Lost in the criticism of the Chicago Bears' porous offensive line and Mike Martz's play-calling has been the responsibility of Jay Cutler to get the ball to the "hot" receiver, and the responsibility of those receivers to defeat one-on-one coverage.
On almost half of the Bears' 52 pass plays the Saints came with either six or seven pass rushers, meaning that most, if not all, of the Bears' receivers were singled up. In those situations there is a designated "hot" receiver, and that's where the ball is supposed to go for the best chance of making the defense pay for gambling or at least avoiding a sack.
Contrary to what it may have appeared on Sunday, running back Matt Forte is not the "hot" receiver on every play; it just looked that way because Forte had 10 catches and was targeted by Cutler 14 times. But that was usually because he had to dump the ball off anywhere before he was inundated by players in black and gold.
For most of the game, undrafted rookie Dane Sanzenbacher was the slot receiver after Earl Bennett went out with a painful chest injury that may also include some internal damage. The rookie was targeted seven times and caught three balls for 33 yards, including an 8-yard TD and a drop.
Sanzenbacher played well for a rookie, but the Bears missed Bennett, who is their most reliable and sure-handed receiver, even though he is often overlooked. Other than those two, the Bears' wideouts didn't do much to help the offense. Devin Hester was targeted nine times and had just 1 catch. He also had at least 1 drop. Johnny Knox was targeted six times and caught 2 passes for 45 yards.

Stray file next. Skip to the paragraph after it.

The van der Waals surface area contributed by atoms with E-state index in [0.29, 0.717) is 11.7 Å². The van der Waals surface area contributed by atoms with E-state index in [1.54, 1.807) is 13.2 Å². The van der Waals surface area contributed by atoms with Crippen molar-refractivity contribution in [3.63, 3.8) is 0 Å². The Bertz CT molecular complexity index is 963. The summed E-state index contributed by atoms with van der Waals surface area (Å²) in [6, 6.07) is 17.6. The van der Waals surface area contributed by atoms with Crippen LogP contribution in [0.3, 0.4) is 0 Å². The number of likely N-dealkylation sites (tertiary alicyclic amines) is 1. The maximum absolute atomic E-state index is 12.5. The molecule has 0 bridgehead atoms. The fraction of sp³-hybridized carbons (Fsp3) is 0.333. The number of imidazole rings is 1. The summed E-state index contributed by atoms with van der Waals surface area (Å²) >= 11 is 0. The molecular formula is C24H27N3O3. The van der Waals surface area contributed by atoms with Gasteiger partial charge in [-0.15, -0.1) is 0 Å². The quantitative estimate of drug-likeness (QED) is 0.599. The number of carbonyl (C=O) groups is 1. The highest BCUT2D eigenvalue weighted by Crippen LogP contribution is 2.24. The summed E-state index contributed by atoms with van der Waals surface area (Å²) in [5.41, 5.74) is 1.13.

Part of their ineffectiveness was due to Cutler's inaccuracy, but that was partly the result of poor protection -- and not just from the offensive line. Tight end Kellen Davis threw a "look out" block on Turk McBride. In other words, he whiffed on defensive end Turk McBride and then should have yelled "look out," to Cutler, who was blindsided, fumbled and lost the ball at the Bears' 29-yard line. The Saints scored to go up 23-13, and the Bears never got closer than that.
Getting back to Forte, he has accounted for 324 of the Bears' 623 net yards (52 percent) through two games. Whatever G.M. Jerry Angelo was offering him as a signing bonus before their contract extension talks broke off in the preseason - best guess is around $12 million - he should throw in an extra couple million right now. If Angelo doesn't get Forte signed soon, and the four-year veteran continues at his current pace, it's going to cost the Bears twice as much to sign him after the season, when he's an unrestricted free agent. Or he will go to the highest bidder, which probably won't be the Bears.
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